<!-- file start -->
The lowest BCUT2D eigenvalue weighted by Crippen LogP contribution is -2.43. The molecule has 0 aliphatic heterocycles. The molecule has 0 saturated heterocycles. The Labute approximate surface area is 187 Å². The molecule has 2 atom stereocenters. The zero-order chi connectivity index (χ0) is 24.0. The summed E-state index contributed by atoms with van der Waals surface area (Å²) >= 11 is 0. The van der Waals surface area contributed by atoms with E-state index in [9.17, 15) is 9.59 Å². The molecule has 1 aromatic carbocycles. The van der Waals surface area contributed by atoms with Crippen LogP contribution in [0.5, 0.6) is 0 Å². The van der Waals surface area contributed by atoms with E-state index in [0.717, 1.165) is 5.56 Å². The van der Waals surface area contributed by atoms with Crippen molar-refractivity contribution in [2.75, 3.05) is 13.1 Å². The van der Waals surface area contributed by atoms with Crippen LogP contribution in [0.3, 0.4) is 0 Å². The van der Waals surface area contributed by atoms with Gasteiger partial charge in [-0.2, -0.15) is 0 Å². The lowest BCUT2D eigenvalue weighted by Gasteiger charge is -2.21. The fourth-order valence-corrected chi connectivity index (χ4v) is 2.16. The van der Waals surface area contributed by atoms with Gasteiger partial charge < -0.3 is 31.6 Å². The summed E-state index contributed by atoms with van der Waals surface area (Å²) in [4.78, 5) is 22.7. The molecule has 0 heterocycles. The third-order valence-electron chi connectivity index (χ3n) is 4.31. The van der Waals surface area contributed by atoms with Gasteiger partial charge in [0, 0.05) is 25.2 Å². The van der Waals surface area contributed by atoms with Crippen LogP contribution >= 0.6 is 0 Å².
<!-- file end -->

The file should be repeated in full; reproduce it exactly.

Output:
The lowest BCUT2D eigenvalue weighted by Crippen LogP contribution is -2.43. The molecule has 0 aliphatic heterocycles. The molecule has 0 saturated heterocycles. The Labute approximate surface area is 187 Å². The molecule has 2 atom stereocenters. The zero-order chi connectivity index (χ0) is 24.0. The summed E-state index contributed by atoms with van der Waals surface area (Å²) >= 11 is 0. The van der Waals surface area contributed by atoms with E-state index in [9.17, 15) is 9.59 Å². The molecule has 1 aromatic carbocycles. The van der Waals surface area contributed by atoms with Crippen LogP contribution in [0.5, 0.6) is 0 Å². The van der Waals surface area contributed by atoms with E-state index in [0.717, 1.165) is 5.56 Å². The van der Waals surface area contributed by atoms with Crippen molar-refractivity contribution in [2.75, 3.05) is 13.1 Å². The van der Waals surface area contributed by atoms with Crippen LogP contribution in [0.3, 0.4) is 0 Å². The van der Waals surface area contributed by atoms with Gasteiger partial charge in [-0.2, -0.15) is 0 Å². The lowest BCUT2D eigenvalue weighted by Gasteiger charge is -2.21. The fourth-order valence-corrected chi connectivity index (χ4v) is 2.16. The van der Waals surface area contributed by atoms with Gasteiger partial charge < -0.3 is 31.6 Å². The summed E-state index contributed by atoms with van der Waals surface area (Å²) in [4.78, 5) is 22.7. The molecule has 0 heterocycles. The third-order valence-electron chi connectivity index (χ3n) is 4.31. The van der Waals surface area contributed by atoms with Gasteiger partial charge in [0, 0.05) is 25.2 Å². The van der Waals surface area contributed by atoms with Crippen LogP contribution >= 0.6 is 0 Å².